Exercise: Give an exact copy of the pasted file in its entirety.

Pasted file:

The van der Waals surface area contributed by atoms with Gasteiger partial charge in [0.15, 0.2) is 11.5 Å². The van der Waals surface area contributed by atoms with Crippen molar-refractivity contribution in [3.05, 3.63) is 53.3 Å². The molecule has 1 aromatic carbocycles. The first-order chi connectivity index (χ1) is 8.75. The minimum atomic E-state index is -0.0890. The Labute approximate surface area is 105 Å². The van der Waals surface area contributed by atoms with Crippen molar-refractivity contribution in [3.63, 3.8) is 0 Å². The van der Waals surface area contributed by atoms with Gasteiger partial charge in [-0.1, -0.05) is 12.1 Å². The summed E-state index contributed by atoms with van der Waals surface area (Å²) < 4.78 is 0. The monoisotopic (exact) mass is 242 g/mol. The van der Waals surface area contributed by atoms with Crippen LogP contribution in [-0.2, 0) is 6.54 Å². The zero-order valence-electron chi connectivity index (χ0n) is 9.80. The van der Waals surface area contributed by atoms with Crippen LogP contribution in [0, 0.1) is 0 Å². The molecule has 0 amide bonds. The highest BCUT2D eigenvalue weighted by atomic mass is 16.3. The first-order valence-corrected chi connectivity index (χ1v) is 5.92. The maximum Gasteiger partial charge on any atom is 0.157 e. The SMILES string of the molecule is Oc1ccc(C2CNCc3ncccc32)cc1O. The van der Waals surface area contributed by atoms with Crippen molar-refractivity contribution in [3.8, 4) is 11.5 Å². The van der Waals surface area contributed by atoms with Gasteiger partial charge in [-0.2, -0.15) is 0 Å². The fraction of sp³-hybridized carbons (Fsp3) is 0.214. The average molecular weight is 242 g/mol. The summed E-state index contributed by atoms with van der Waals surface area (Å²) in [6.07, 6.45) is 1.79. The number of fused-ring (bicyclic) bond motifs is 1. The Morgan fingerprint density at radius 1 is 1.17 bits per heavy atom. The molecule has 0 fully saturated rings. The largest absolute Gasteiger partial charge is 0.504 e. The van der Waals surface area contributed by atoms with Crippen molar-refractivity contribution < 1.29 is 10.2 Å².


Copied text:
The van der Waals surface area contributed by atoms with Gasteiger partial charge in [0.15, 0.2) is 11.5 Å². The van der Waals surface area contributed by atoms with Crippen molar-refractivity contribution in [3.05, 3.63) is 53.3 Å². The molecule has 1 aromatic carbocycles. The first-order chi connectivity index (χ1) is 8.75. The minimum atomic E-state index is -0.0890. The Labute approximate surface area is 105 Å². The van der Waals surface area contributed by atoms with Crippen molar-refractivity contribution in [3.63, 3.8) is 0 Å². The van der Waals surface area contributed by atoms with Gasteiger partial charge in [-0.1, -0.05) is 12.1 Å². The summed E-state index contributed by atoms with van der Waals surface area (Å²) < 4.78 is 0. The monoisotopic (exact) mass is 242 g/mol. The van der Waals surface area contributed by atoms with Crippen LogP contribution in [-0.2, 0) is 6.54 Å². The zero-order valence-electron chi connectivity index (χ0n) is 9.80. The van der Waals surface area contributed by atoms with Crippen LogP contribution in [0, 0.1) is 0 Å². The molecule has 0 amide bonds. The highest BCUT2D eigenvalue weighted by atomic mass is 16.3. The first-order valence-corrected chi connectivity index (χ1v) is 5.92. The maximum Gasteiger partial charge on any atom is 0.157 e. The SMILES string of the molecule is Oc1ccc(C2CNCc3ncccc32)cc1O. The van der Waals surface area contributed by atoms with Crippen molar-refractivity contribution in [3.8, 4) is 11.5 Å². The van der Waals surface area contributed by atoms with Gasteiger partial charge in [-0.2, -0.15) is 0 Å². The fraction of sp³-hybridized carbons (Fsp3) is 0.214. The average molecular weight is 242 g/mol. The summed E-state index contributed by atoms with van der Waals surface area (Å²) in [6.07, 6.45) is 1.79. The number of fused-ring (bicyclic) bond motifs is 1. The Morgan fingerprint density at radius 1 is 1.17 bits per heavy atom. The molecule has 0 fully saturated rings. The largest absolute Gasteiger partial charge is 0.504 e. The van der Waals surface area contributed by atoms with Crippen molar-refractivity contribution < 1.29 is 10.2 Å².